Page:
Virtualized environments carry different types of traffic, including tenant, storage and management traffic, across the switching infrastructure. Each traffic type has different characteristics and makes different demands on the physical switching infrastructure.
Management traffic, although typically low in volume, is critical for controlling physical and virtual network state.
IP storage traffic is typically high in volume and generally stays within a data center.
For virtualized environments, the hypervisor sets the QoS values for the different traffic types. The physical switching infrastructure has to trust the values set by the hypervisor. No reclassification is necessary at the server-facing port of a leaf switch. If there is a congestion point in the physical switching infrastructure, the QoS values determine how the physical network sequences, prioritizes, or potentially drops traffic.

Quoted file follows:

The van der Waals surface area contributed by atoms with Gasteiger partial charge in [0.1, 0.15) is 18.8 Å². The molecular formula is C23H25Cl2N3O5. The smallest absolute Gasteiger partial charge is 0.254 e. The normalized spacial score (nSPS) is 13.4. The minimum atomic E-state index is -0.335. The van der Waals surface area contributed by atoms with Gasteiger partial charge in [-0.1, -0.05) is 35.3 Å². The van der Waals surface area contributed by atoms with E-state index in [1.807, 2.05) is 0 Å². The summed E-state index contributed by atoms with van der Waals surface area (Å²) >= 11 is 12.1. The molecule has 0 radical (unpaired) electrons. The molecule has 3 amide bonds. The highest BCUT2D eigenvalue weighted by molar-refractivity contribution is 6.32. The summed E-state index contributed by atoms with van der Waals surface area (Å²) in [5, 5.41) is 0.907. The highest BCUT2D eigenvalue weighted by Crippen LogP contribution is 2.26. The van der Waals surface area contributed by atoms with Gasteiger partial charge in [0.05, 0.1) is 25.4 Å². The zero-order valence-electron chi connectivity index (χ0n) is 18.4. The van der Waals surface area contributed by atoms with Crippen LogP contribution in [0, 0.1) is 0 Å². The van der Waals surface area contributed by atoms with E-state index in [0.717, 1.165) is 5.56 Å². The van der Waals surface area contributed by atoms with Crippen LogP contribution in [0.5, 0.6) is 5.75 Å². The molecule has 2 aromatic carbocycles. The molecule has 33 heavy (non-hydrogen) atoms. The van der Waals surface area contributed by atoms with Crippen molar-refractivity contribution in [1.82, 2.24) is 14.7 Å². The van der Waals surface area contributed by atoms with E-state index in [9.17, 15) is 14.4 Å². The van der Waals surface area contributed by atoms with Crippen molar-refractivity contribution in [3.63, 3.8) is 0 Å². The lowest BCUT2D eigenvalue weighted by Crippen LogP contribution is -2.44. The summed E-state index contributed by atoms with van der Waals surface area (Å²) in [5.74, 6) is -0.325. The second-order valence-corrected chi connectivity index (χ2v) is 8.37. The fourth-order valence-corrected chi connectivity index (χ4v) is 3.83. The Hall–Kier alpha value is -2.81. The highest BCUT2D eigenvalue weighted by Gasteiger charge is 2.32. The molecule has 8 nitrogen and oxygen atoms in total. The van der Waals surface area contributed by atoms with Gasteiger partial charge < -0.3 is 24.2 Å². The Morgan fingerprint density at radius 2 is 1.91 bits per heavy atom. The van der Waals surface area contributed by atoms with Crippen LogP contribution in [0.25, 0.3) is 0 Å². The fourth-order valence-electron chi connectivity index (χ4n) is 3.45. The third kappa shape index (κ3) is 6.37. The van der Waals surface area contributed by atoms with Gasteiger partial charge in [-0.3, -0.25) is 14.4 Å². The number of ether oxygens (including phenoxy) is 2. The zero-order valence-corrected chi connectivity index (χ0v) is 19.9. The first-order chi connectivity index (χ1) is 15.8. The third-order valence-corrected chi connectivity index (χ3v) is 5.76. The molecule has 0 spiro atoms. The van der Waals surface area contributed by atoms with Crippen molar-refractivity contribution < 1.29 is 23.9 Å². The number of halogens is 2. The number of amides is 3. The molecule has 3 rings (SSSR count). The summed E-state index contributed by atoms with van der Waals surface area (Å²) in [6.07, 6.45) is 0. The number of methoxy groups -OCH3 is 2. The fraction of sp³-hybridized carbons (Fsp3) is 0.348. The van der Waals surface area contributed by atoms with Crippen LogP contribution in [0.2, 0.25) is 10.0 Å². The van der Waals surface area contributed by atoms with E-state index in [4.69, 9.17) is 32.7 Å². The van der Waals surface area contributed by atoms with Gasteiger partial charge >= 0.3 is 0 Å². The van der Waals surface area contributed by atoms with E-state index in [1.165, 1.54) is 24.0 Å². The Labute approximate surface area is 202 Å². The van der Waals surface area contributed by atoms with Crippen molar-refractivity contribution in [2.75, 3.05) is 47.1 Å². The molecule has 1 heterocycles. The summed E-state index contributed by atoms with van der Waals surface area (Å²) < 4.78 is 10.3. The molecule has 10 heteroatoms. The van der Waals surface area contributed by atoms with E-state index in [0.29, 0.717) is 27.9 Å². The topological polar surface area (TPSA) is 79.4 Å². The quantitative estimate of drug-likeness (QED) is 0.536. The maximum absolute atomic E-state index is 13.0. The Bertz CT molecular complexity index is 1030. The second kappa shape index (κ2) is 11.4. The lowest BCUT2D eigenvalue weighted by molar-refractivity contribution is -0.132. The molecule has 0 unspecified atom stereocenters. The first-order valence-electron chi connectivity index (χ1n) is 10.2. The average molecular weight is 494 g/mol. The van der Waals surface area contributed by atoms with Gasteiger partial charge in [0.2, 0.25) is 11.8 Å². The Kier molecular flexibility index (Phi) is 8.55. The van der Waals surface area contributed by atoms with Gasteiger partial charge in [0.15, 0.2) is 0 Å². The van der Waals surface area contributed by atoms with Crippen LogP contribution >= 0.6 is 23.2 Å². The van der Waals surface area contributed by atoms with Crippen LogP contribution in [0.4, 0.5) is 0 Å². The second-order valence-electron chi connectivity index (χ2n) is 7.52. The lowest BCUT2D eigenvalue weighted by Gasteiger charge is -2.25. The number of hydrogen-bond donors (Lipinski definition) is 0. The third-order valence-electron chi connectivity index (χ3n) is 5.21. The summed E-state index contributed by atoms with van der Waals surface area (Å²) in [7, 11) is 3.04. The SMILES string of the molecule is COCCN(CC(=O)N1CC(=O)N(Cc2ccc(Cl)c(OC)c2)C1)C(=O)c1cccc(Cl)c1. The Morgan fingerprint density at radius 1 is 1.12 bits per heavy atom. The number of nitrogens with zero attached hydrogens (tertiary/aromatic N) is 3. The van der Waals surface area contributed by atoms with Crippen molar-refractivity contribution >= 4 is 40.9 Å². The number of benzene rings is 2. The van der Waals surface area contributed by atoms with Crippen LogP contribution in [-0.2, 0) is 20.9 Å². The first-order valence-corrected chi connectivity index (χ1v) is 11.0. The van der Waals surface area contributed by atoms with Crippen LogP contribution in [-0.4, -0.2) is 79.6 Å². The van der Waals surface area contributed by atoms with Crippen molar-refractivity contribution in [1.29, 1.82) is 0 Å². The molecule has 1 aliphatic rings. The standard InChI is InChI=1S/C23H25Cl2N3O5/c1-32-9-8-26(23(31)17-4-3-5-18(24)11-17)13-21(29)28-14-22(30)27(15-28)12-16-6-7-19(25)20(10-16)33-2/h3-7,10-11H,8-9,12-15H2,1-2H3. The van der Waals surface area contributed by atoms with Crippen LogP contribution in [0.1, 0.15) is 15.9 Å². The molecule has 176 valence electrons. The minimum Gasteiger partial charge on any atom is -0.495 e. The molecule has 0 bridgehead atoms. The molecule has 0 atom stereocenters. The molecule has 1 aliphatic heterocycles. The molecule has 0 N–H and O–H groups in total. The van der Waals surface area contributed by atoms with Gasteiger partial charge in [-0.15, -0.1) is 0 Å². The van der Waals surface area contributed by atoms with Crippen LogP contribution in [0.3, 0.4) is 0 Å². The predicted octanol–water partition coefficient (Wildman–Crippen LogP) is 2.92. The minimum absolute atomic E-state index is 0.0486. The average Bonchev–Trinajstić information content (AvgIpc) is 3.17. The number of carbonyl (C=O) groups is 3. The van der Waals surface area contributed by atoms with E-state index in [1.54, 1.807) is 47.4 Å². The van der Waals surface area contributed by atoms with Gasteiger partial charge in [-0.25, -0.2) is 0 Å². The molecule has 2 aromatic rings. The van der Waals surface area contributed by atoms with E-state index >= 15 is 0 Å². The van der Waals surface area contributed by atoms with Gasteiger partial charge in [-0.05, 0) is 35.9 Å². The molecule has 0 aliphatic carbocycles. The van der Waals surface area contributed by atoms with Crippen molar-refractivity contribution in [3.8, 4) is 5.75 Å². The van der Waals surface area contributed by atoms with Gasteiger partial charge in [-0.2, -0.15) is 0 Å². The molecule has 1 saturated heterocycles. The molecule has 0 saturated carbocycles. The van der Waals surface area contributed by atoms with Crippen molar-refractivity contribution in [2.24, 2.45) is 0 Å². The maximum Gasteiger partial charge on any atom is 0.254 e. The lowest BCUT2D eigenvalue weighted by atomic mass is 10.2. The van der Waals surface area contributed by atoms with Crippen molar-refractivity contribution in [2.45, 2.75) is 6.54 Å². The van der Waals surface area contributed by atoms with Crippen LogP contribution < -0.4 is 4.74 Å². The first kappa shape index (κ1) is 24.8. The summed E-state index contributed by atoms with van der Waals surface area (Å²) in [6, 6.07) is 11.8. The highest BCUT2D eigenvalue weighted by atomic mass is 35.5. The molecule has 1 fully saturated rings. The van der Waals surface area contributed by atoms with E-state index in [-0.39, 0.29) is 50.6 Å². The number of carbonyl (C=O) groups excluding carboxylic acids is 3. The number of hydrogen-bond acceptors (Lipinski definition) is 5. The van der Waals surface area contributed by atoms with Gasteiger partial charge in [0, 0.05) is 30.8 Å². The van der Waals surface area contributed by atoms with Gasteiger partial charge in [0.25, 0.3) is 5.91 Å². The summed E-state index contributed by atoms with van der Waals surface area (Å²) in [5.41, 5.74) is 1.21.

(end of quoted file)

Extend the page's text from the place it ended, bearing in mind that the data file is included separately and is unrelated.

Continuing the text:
Two types of QoS configuration are supported in the physical switching infrastructure.
Layer 2 QoS, also called class of service.
Layer 3 QoS, also called DSCP marking.
A vSphere Distributed Switch supports both class of service and DSCP marking. Users can mark the traffic based on the traffic type or packet classification. When the virtual machines are connected to the VXLAN-based logical switches or networks, the QoS values from the internal packet headers are copied to the VXLAN-encapsulated header. This enables the external physical network to prioritize the traffic based on the tags on the external header.